Regular FeaturesOpinion
Ethical DeceptionWhat we are missing about "ethical consumption"
Cho Yun-myung  |  yunc39@yonsei.ac.kr
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승인 2015.04.01  18:33:35
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FAIR TRADE, organic, opposing animal testing, and so forth - do these words seem familiar? Ethical consumption, a concept that encompasses all these words, is indeed the trend of the 21C. Though overwhelmed by a flood of products, we give a second look at the ones that boast a mark saying any of the phrases mentioned above. The phrase “this package is made from recycled paper” naturally makes us impressed, or perhaps relieved at having made our purchase from such an eco-friendly, “ethical” company.
   Ethical consumption means making your purchases based on the consequences they bring to the environment, workers and many other elements that have to do with the making of products. A person who practices ethical consumption implies that he or she buys only products that have gone through a process that was morally defensible and harmless, if not contributive, to any person or the environment. These days, it is more challenging than ever to encounter a company that does not advertise its products with phrases that reflect this so-called ethical consumption trend.
   Ethical consumption has become well established and has gained many avid advocates. However, before we choose to become ethical consumers, we should think about the possible drawbacks ethical consumption can have, especially with regard to “fair trade.” Before we focus on the ethical side of ethical consumption, we should pay our attention to its traits as a mode of consumption. That is, the phrase “ethical consumption” could be misused in corporate marketing as a means to attract charitable but unsuspecting consumers. Not only do companies overuse “fair trade” logos on their products, but they are also capable of making people believe that buying a certain product could do much good to workers in developing countries.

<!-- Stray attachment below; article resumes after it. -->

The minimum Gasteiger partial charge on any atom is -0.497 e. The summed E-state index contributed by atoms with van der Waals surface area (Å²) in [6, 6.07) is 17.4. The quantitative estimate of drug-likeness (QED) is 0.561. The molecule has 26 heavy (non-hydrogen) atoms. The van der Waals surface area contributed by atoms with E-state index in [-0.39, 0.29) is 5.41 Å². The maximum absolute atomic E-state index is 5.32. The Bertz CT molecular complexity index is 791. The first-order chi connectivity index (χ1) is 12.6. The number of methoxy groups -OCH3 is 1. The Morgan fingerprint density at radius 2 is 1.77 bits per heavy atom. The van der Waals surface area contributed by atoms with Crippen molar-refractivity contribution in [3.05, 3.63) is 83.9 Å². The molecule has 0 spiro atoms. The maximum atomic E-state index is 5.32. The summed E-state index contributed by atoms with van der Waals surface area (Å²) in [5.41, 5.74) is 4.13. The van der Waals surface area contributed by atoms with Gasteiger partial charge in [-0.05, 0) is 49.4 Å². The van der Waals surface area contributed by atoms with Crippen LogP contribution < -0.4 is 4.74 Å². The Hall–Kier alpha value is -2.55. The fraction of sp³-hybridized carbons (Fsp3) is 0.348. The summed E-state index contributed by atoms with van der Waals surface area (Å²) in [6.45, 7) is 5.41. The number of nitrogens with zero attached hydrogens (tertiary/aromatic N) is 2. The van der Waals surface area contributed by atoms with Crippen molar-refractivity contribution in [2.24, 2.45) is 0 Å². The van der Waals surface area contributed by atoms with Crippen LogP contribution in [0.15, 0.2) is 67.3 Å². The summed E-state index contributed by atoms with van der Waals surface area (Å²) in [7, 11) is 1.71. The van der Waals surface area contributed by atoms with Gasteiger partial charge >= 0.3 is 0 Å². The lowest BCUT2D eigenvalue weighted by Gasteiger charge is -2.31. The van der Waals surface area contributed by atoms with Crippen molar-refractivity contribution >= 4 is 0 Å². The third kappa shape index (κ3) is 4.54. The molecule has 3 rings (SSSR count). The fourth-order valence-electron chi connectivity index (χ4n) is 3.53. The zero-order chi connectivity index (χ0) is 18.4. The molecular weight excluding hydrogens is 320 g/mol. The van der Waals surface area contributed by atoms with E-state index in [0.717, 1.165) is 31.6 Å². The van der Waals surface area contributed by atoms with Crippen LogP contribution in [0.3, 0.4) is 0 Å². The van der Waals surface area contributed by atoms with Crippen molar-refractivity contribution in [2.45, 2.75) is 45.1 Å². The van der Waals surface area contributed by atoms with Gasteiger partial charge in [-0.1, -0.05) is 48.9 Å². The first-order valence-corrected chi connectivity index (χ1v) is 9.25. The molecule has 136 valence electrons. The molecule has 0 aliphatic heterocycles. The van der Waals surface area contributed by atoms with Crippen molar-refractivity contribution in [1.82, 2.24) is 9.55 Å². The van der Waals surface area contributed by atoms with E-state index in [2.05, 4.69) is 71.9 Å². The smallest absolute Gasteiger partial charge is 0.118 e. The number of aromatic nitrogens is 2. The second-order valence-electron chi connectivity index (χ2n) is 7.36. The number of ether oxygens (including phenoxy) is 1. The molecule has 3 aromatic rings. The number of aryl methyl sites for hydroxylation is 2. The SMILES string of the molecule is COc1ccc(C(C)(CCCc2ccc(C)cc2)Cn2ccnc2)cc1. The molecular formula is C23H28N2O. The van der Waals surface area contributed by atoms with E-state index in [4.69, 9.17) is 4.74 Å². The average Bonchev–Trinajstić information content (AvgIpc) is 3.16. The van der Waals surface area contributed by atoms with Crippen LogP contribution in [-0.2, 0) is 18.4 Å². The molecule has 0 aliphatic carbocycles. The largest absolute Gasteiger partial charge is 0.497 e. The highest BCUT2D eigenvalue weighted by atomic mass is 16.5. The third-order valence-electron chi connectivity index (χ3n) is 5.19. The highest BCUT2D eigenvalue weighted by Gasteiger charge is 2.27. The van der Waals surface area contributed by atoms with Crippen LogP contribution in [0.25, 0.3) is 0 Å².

To some extent, this is true compared with numerous corporations notorious for manufacturing their products in sweatshops. Nevertheless, simply practicing ethical consumption does not address the core of the problem in many developing countries. For instance, poverty in Ethiopia, Columbia, Laos, Cambodia, and many more countries is connected to multiple issues including a nation’s economic policy and the power structure between employers and workers. The idea of ethical consumption regarding fair trade runs the risk of simplifying the problem, creating an illusion that deep-seated poverty in such countries could be solved merely by making smart purchases.
   Also, while “fair trade” products are sold at significantly higher prices under the rationale of delivering more profits to workers suffering from poverty, this is far from enough to relieve them of their hardships. Some experts argue that fair trade can prevent workers from being entrenched in extreme poverty but does not empower them enough to improve their station in life. Of course fair trade provides one way to help alleviate poverty in developing countries. However, consumers in developed countries can lapse into a rather idealistic and naive view that their practices of ethical consumption will eradicate poverty and restore peace and harmony in countries that are suffering.
   In essence, despite its good intentions and popularity, ethical consumption is prone to be misleading. It can deceive consumers into believing that their purchases of certain products are sufficient to make the world a better place, while in reality, they are overlooking many aspects of the problems in developing countries and also not making much of a difference. Upon encountering a product with a “fair trade” logo, do you conjure up an image of a happy family harvesting crops and enjoying a modest dinner? Acknowledging the limitations of such images created by corporate advertisements would be a crucial step toward focusing on the essence of myriad global issues we face today.
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